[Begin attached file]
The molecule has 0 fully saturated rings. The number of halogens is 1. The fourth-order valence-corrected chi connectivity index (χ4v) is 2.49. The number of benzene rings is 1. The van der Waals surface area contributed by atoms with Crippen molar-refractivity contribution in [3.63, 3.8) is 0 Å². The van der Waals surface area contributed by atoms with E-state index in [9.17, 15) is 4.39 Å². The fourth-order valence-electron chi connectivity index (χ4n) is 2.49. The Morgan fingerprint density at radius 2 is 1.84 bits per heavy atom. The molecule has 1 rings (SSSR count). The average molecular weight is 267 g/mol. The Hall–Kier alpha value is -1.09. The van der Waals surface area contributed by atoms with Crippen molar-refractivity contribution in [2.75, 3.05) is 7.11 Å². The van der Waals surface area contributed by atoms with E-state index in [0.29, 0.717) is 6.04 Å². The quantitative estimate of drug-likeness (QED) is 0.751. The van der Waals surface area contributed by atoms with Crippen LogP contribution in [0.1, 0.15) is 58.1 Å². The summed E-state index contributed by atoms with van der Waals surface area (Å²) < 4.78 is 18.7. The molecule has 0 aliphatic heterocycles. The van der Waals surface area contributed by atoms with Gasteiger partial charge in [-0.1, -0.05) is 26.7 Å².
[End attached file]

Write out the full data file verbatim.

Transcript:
The molecule has 0 fully saturated rings. The number of halogens is 1. The fourth-order valence-corrected chi connectivity index (χ4v) is 2.49. The number of benzene rings is 1. The van der Waals surface area contributed by atoms with Crippen molar-refractivity contribution in [3.63, 3.8) is 0 Å². The van der Waals surface area contributed by atoms with E-state index in [9.17, 15) is 4.39 Å². The fourth-order valence-electron chi connectivity index (χ4n) is 2.49. The Morgan fingerprint density at radius 2 is 1.84 bits per heavy atom. The molecule has 1 rings (SSSR count). The average molecular weight is 267 g/mol. The Hall–Kier alpha value is -1.09. The van der Waals surface area contributed by atoms with Crippen molar-refractivity contribution in [2.75, 3.05) is 7.11 Å². The van der Waals surface area contributed by atoms with E-state index in [0.29, 0.717) is 6.04 Å². The quantitative estimate of drug-likeness (QED) is 0.751. The van der Waals surface area contributed by atoms with Crippen LogP contribution in [0.1, 0.15) is 58.1 Å². The summed E-state index contributed by atoms with van der Waals surface area (Å²) < 4.78 is 18.7. The molecule has 0 aliphatic heterocycles. The van der Waals surface area contributed by atoms with Gasteiger partial charge in [-0.1, -0.05) is 26.7 Å².